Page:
The mining company initiated its own health insurance program to provide care to victims, but it only covers asbestos-related illnesses. By contrast, the Medicare program that Baucus wrote into the ACA offers full medical coverage to local residents who meet the eligibility requirements.

The benefits are provided through the Social Security Administration, which aggressively promoted the program in Libby after its establishment. To most Americans, a 2010 report on the program by a local Montana newspaper will read like a dispatch from an alternate dimension:

A small army of federal bureaucrats has descended on northwest Montana, helping victims of Libby’s asbestos contamination to sign up for unprecedented Medicare benefits . . . “This is a new thing for Social Security,” said Nancy Berryhill, the administration’s regional commissioner. “No other group like this has ever been selected to receive Medicare.” . . .

Berryhill said she did not know how much long term care might cost for an average asbestos patient, saying that sort of analysis was irrelevant to her directive to help patients register for coverage. Her storefront in Libby, and the additional staffers in Kalispell, will remain on the job as long as needed, she said, recognizing that although continued applications will be received for years, the initial months will likely prove busiest for processors.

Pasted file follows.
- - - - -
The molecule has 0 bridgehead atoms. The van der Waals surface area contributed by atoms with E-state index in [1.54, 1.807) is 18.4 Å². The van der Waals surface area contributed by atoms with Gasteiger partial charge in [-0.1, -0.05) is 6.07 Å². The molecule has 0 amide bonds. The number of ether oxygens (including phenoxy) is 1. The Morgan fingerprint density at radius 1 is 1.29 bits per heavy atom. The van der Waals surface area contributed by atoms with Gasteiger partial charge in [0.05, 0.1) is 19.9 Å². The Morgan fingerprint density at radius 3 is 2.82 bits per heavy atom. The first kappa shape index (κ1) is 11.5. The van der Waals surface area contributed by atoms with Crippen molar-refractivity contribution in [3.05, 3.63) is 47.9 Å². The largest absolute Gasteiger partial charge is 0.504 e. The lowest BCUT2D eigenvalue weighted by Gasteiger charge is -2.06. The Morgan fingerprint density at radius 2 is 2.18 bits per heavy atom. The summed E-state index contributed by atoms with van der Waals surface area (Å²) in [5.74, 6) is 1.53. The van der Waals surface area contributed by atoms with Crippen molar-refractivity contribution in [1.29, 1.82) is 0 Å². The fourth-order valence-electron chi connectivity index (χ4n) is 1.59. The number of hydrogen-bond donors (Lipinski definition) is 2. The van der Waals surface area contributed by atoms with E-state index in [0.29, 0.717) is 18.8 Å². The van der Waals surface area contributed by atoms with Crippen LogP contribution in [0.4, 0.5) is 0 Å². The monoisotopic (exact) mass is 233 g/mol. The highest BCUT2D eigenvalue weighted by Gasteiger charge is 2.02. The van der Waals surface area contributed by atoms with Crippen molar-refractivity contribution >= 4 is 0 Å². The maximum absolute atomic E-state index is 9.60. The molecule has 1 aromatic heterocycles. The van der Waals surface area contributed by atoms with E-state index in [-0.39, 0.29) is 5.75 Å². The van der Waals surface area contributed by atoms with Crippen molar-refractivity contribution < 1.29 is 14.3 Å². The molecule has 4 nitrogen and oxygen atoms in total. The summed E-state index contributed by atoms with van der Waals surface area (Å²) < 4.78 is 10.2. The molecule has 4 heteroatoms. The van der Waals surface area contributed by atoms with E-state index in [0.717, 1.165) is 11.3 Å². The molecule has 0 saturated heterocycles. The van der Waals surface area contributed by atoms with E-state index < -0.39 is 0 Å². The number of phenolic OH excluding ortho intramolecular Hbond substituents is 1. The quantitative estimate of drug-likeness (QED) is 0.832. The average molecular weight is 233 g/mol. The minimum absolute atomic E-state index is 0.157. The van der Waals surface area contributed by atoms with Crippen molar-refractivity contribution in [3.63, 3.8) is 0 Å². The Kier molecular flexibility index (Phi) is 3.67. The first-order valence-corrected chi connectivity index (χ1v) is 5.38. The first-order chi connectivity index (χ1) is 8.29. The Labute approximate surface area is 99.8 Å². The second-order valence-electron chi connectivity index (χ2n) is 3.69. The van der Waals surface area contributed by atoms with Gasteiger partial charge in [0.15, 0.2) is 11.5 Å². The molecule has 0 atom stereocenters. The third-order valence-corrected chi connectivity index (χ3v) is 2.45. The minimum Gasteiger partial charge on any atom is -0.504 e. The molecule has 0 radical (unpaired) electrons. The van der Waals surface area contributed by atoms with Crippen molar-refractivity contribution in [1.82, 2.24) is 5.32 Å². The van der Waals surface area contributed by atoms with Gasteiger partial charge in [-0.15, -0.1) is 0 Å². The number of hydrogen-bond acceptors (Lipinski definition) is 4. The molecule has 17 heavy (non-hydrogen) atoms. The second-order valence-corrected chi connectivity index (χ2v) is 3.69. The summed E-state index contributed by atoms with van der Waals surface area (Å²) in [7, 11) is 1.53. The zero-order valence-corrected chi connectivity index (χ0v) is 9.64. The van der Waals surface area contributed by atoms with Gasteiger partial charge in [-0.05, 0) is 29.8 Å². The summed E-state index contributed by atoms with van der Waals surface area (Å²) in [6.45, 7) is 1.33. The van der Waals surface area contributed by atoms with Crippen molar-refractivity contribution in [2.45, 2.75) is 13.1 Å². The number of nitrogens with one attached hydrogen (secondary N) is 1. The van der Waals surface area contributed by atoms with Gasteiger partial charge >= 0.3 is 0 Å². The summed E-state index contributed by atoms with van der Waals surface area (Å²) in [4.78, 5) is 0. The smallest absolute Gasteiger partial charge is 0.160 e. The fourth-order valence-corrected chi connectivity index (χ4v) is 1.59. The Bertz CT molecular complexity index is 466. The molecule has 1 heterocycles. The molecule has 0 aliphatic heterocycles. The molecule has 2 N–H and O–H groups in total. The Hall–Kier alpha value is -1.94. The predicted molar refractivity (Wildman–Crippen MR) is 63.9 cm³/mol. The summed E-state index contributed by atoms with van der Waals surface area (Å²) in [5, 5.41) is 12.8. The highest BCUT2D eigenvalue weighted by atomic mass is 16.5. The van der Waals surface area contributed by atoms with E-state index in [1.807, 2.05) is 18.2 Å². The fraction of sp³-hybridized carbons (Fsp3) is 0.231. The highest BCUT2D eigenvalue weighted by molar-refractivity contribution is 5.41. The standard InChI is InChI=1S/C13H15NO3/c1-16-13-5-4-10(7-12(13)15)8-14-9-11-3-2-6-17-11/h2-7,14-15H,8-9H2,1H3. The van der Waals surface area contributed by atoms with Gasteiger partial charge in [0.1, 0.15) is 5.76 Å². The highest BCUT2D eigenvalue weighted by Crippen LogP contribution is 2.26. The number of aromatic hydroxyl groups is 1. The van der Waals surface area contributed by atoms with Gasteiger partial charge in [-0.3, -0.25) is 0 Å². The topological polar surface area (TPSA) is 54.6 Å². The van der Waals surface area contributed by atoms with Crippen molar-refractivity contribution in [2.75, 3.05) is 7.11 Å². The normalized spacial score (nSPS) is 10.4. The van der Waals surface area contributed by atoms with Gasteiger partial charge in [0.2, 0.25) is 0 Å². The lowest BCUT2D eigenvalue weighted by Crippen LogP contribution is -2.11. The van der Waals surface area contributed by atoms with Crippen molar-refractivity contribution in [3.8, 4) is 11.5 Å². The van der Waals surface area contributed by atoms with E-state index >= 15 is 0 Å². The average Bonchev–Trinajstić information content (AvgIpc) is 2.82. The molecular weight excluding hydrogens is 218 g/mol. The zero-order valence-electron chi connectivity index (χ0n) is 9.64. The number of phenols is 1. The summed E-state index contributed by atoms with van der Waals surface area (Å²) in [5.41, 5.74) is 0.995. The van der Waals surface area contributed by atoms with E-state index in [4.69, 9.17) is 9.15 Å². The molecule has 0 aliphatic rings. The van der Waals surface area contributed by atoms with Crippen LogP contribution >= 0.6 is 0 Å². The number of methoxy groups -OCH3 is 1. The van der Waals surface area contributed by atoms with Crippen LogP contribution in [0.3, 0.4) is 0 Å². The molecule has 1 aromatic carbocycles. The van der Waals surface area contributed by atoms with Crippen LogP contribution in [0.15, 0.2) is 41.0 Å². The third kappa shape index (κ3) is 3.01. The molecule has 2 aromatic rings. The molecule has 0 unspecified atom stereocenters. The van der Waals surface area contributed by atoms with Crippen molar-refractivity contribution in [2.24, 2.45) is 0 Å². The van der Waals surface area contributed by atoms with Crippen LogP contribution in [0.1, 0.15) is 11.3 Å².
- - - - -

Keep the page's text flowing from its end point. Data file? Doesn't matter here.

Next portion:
On Monday, while about 60 people walked into the Libby office, another 50 or so called the Kalispell hotline. “We want to make it simple and fast,” she said, adding that people need only bring their Social Security number and an identification, such as a driver’s license. For those whose incomes are limited, she said, financial assistance can be available to help cover Medicare premiums, deductibles and co-payments.

“We want to get the word out,” she said, “and we want to get eligible people signed up.”

Medicare coverage was extended to the people of Libby at the stroke of a pen, and those who were eligible were enrolled almost immediately. When Medicare first went into operation in the 1960s, it covered 19 million people just eleven months after President Lyndon B. Johnson signed it into law.

Compare this with the confusion, complexity, and ineptitude that marred the launch of the ACA’s online insurance exchanges. There is no good reason why Medicare coverage cannot be rapidly expanded on a massive scale to those who need it. As the coronavirus pandemic bears down on our woefully unprepared health system, the tens of millions of uninsured and underinsured Americans certainly fall into that category.

We should look to Libby’s example and demand the extension of Medicare coverage to everyone affected by COVID-19, which, considering the social and epidemiological impact it will likely have, ultimately means all of us. A public health crisis of this magnitude demands a radical response, the cost of which will ultimately be less than whatever frantically improvised and thoroughly inadequate half-measures the current regime can come up with.

This is the first global pandemic of our lifetimes. It will not be the last. We cannot afford to come out of this crisis, with all of the unnecessary suffering and death it portends, without ending a health care system that decides whether we live or die based on our ability to pay the bill.